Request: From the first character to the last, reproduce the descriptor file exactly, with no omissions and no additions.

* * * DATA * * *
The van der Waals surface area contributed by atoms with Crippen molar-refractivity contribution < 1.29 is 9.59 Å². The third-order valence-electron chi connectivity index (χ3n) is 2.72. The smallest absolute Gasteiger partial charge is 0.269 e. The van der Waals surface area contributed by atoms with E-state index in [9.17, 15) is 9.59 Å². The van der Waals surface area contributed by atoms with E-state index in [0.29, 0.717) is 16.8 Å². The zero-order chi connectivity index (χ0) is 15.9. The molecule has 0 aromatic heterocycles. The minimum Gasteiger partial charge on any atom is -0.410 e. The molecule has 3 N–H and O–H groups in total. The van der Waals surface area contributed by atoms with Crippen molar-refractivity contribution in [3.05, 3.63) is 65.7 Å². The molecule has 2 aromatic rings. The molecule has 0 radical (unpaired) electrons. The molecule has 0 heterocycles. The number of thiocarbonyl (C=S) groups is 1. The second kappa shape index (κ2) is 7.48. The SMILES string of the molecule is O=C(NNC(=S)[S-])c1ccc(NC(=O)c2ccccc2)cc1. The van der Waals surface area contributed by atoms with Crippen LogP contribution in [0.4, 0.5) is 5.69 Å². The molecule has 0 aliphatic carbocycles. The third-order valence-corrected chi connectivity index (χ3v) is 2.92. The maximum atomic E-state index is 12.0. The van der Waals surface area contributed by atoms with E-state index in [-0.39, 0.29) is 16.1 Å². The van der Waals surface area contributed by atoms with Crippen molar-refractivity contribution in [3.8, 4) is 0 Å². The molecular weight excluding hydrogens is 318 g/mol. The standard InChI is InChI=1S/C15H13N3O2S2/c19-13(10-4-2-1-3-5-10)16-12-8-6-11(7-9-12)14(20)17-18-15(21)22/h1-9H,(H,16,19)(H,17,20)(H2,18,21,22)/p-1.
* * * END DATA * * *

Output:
The van der Waals surface area contributed by atoms with Crippen molar-refractivity contribution < 1.29 is 9.59 Å². The third-order valence-electron chi connectivity index (χ3n) is 2.72. The smallest absolute Gasteiger partial charge is 0.269 e. The van der Waals surface area contributed by atoms with E-state index in [9.17, 15) is 9.59 Å². The van der Waals surface area contributed by atoms with E-state index in [0.29, 0.717) is 16.8 Å². The zero-order chi connectivity index (χ0) is 15.9. The molecule has 0 aromatic heterocycles. The minimum Gasteiger partial charge on any atom is -0.410 e. The molecule has 3 N–H and O–H groups in total. The van der Waals surface area contributed by atoms with Crippen molar-refractivity contribution in [3.05, 3.63) is 65.7 Å². The molecule has 2 aromatic rings. The molecule has 0 radical (unpaired) electrons. The molecule has 0 heterocycles. The number of thiocarbonyl (C=S) groups is 1. The second kappa shape index (κ2) is 7.48. The SMILES string of the molecule is O=C(NNC(=S)[S-])c1ccc(NC(=O)c2ccccc2)cc1. The van der Waals surface area contributed by atoms with Crippen LogP contribution in [0.4, 0.5) is 5.69 Å². The molecule has 0 aliphatic carbocycles. The third-order valence-corrected chi connectivity index (χ3v) is 2.92. The maximum atomic E-state index is 12.0. The van der Waals surface area contributed by atoms with E-state index in [-0.39, 0.29) is 16.1 Å². The van der Waals surface area contributed by atoms with Crippen molar-refractivity contribution in [3.8, 4) is 0 Å². The molecular weight excluding hydrogens is 318 g/mol. The standard InChI is InChI=1S/C15H13N3O2S2/c19-13(10-4-2-1-3-5-10)16-12-8-6-11(7-9-12)14(20)17-18-15(21)22/h1-9H,(H,16,19)(H,17,20)(H2,18,21,22)/p-1.